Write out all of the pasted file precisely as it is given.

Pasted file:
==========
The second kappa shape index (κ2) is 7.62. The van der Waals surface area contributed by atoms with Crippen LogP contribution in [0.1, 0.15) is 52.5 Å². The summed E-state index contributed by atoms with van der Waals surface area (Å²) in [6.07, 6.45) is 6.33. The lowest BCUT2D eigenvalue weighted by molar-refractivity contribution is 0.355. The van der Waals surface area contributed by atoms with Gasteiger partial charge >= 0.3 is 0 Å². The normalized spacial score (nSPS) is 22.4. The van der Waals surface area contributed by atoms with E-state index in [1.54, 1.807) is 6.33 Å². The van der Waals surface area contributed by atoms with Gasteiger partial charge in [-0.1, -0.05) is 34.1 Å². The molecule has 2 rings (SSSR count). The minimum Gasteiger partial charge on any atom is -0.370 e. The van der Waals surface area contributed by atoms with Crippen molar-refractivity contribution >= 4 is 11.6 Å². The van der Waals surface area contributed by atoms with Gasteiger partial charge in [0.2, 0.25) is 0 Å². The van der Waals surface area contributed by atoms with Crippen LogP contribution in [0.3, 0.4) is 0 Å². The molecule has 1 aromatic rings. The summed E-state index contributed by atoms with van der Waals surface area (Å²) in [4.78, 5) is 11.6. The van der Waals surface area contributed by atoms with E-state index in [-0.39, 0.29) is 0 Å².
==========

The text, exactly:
The second kappa shape index (κ2) is 7.62. The van der Waals surface area contributed by atoms with Crippen LogP contribution in [0.1, 0.15) is 52.5 Å². The summed E-state index contributed by atoms with van der Waals surface area (Å²) in [6.07, 6.45) is 6.33. The lowest BCUT2D eigenvalue weighted by molar-refractivity contribution is 0.355. The van der Waals surface area contributed by atoms with Gasteiger partial charge >= 0.3 is 0 Å². The normalized spacial score (nSPS) is 22.4. The van der Waals surface area contributed by atoms with E-state index in [1.54, 1.807) is 6.33 Å². The van der Waals surface area contributed by atoms with Gasteiger partial charge in [-0.1, -0.05) is 34.1 Å². The molecule has 2 rings (SSSR count). The minimum Gasteiger partial charge on any atom is -0.370 e. The van der Waals surface area contributed by atoms with Crippen molar-refractivity contribution >= 4 is 11.6 Å². The van der Waals surface area contributed by atoms with Gasteiger partial charge in [0.2, 0.25) is 0 Å². The van der Waals surface area contributed by atoms with Crippen LogP contribution in [0.3, 0.4) is 0 Å². The molecule has 1 aromatic rings. The summed E-state index contributed by atoms with van der Waals surface area (Å²) in [4.78, 5) is 11.6. The van der Waals surface area contributed by atoms with E-state index in [-0.39, 0.29) is 0 Å².